INDIANAPOLIS, Ind. — A lawmaker in Indiana has introduced a bill that would ban abortion in the state by declaring that life begins at conception, and that any governmental attempt to violate the inalienable right to life is null and void.
“Any act, law, treaty, order, rule, or regulation of the United States government that fails to protect a person’s inalienable right to life is null, void, and unenforceable in Indiana,” H.B. 1097 reads in part. “The courts of the United States have no jurisdiction to interfere with Indiana’s interest in protecting human physical life from the moment that human physical life begins.”
The bill says that its authority to protect life from conception is derived from the 10th Amendment to the U.S. Constitution, which says that the powers not delegated to the federal government are reserved for the states, as well as the Declaration of Independence, which notes that men have been endowed by their Creator with the inalienable right to life.
It also nixes language in state statutes pertaining to the allowance of and the regulation of abortion in Indiana.
As previously reported, State Rep. Curt Nisly, R-Goshen, told reporters in November that he intended to file the bill with the January legislative season and work to end abortion in the state.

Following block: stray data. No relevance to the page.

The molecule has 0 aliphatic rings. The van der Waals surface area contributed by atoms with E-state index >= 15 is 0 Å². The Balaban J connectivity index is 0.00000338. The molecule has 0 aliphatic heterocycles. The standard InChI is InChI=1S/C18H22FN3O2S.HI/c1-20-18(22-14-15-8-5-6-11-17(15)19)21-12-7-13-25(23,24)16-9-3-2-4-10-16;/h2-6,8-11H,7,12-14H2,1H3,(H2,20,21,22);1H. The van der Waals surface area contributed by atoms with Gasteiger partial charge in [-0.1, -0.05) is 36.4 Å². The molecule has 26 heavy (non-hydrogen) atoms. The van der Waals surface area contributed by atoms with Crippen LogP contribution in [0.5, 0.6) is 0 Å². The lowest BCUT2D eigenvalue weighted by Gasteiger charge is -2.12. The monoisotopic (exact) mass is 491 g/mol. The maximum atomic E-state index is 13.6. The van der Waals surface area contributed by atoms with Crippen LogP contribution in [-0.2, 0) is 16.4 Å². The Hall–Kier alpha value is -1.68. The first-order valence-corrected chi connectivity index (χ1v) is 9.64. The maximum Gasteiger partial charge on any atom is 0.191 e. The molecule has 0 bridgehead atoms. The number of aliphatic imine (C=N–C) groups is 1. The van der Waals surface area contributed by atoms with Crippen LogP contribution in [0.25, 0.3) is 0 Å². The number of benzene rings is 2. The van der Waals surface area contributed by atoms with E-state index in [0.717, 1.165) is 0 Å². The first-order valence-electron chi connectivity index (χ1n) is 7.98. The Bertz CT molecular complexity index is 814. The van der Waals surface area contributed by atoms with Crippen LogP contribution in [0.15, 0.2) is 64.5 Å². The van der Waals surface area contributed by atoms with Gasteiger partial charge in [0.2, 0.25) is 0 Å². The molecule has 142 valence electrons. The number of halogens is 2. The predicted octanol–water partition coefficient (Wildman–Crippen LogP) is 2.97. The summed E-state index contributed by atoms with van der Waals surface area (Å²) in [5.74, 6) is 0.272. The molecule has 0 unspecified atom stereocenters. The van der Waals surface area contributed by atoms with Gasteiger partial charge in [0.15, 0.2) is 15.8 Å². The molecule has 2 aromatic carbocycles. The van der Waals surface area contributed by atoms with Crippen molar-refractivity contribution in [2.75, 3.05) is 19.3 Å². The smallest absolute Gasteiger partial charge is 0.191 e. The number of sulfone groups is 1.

“It’s time to bring the Roe v. Wade era to its logical conclusion,” Nisly told The Times. “My goal is to deregulate abortion right out of existence in Indiana.”
Roe v. Wade centered on a Texas woman named Norma McCorvey who sought an abortion over an alleged rape. McCorvey later admitted that she had lied, writing in her book “I Am Roe” that she made up the rape story at the advice of her feminist attorneys to make her case more convincing.
She also never obtained an abortion, but placed her child up for adoption and went on to become a vocal pro-life advocate, even going to court in an effort to overturn the ruling.
“My decisions were wrong and I am fighting with every breath to change what has occurred,” McCorvey, a Roman Catholic, said in 2008.
The majority decision of Roe v. Wade was issued by justices predominantly nominated by Republican presidents.
Nisly says that the Supreme Court isn’t always right as it has issued wrongful judgments on several occasions in American history.
“The Supreme Court has been wrong before,” he stated, “on issues like slavery, on segregation and a host of other issues, and they’ve reversed themselves, eventually.”
He also contended that the court lacks jurisdiction on the matter.
“This is the state of Indiana asserting the powers that are given to them, specifically in the 9th and 10th Amendments of the U.S. Constitution,” Nisly told the Indianapolis Star.
This week, Nisly repeated that he believes the time is right to put forward a bill to abolish abortion in Indiana.
“Republicans say we’re pro-life, but there’s not been a lot of movement,” he stated. “There’s been small things, for sure. But we’re in an environment now where something like this could and should pass.”
The bill has been referred to the Committee on Public Policy for consideration. Click here to see Nisly’s post announcing the filing of the proposal.